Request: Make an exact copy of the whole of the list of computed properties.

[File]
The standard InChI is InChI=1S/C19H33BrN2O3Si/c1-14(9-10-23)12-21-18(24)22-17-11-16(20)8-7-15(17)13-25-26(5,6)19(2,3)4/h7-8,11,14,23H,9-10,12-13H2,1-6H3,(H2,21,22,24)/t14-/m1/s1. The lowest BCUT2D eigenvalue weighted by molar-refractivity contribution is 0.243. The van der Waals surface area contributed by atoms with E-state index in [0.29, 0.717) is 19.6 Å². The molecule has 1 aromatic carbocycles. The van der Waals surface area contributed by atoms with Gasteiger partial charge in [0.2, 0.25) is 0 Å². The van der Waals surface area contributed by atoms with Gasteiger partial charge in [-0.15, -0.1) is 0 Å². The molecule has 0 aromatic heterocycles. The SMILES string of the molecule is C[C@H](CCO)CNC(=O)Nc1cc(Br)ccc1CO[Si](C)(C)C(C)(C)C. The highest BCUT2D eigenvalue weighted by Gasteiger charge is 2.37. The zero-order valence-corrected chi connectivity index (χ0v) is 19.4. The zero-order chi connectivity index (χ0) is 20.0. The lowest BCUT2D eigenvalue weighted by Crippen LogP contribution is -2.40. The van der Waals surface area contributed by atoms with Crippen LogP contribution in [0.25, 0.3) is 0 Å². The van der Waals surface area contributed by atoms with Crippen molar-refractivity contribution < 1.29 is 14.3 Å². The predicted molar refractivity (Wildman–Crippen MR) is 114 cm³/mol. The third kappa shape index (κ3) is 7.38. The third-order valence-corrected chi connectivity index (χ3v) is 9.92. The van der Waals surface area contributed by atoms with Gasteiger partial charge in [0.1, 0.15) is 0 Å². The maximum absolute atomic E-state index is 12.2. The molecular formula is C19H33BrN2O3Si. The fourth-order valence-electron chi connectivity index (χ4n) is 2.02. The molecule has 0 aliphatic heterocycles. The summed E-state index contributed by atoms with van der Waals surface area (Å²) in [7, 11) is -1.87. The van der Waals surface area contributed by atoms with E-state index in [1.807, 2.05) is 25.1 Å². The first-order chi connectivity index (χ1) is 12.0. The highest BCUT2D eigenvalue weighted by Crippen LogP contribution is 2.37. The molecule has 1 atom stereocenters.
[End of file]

The standard InChI is InChI=1S/C19H33BrN2O3Si/c1-14(9-10-23)12-21-18(24)22-17-11-16(20)8-7-15(17)13-25-26(5,6)19(2,3)4/h7-8,11,14,23H,9-10,12-13H2,1-6H3,(H2,21,22,24)/t14-/m1/s1. The lowest BCUT2D eigenvalue weighted by molar-refractivity contribution is 0.243. The van der Waals surface area contributed by atoms with E-state index in [0.29, 0.717) is 19.6 Å². The molecule has 1 aromatic carbocycles. The van der Waals surface area contributed by atoms with Gasteiger partial charge in [0.2, 0.25) is 0 Å². The van der Waals surface area contributed by atoms with Gasteiger partial charge in [-0.15, -0.1) is 0 Å². The molecule has 0 aromatic heterocycles. The SMILES string of the molecule is C[C@H](CCO)CNC(=O)Nc1cc(Br)ccc1CO[Si](C)(C)C(C)(C)C. The highest BCUT2D eigenvalue weighted by Gasteiger charge is 2.37. The zero-order valence-corrected chi connectivity index (χ0v) is 19.4. The zero-order chi connectivity index (χ0) is 20.0. The lowest BCUT2D eigenvalue weighted by Crippen LogP contribution is -2.40. The van der Waals surface area contributed by atoms with Crippen LogP contribution in [0.25, 0.3) is 0 Å². The van der Waals surface area contributed by atoms with Crippen molar-refractivity contribution < 1.29 is 14.3 Å². The predicted molar refractivity (Wildman–Crippen MR) is 114 cm³/mol. The third kappa shape index (κ3) is 7.38. The third-order valence-corrected chi connectivity index (χ3v) is 9.92. The van der Waals surface area contributed by atoms with Gasteiger partial charge in [0.1, 0.15) is 0 Å². The maximum absolute atomic E-state index is 12.2. The molecular formula is C19H33BrN2O3Si. The fourth-order valence-electron chi connectivity index (χ4n) is 2.02. The molecule has 0 aliphatic heterocycles. The summed E-state index contributed by atoms with van der Waals surface area (Å²) in [7, 11) is -1.87. The van der Waals surface area contributed by atoms with E-state index in [1.807, 2.05) is 25.1 Å². The first-order chi connectivity index (χ1) is 12.0. The highest BCUT2D eigenvalue weighted by Crippen LogP contribution is 2.37. The molecule has 1 atom stereocenters.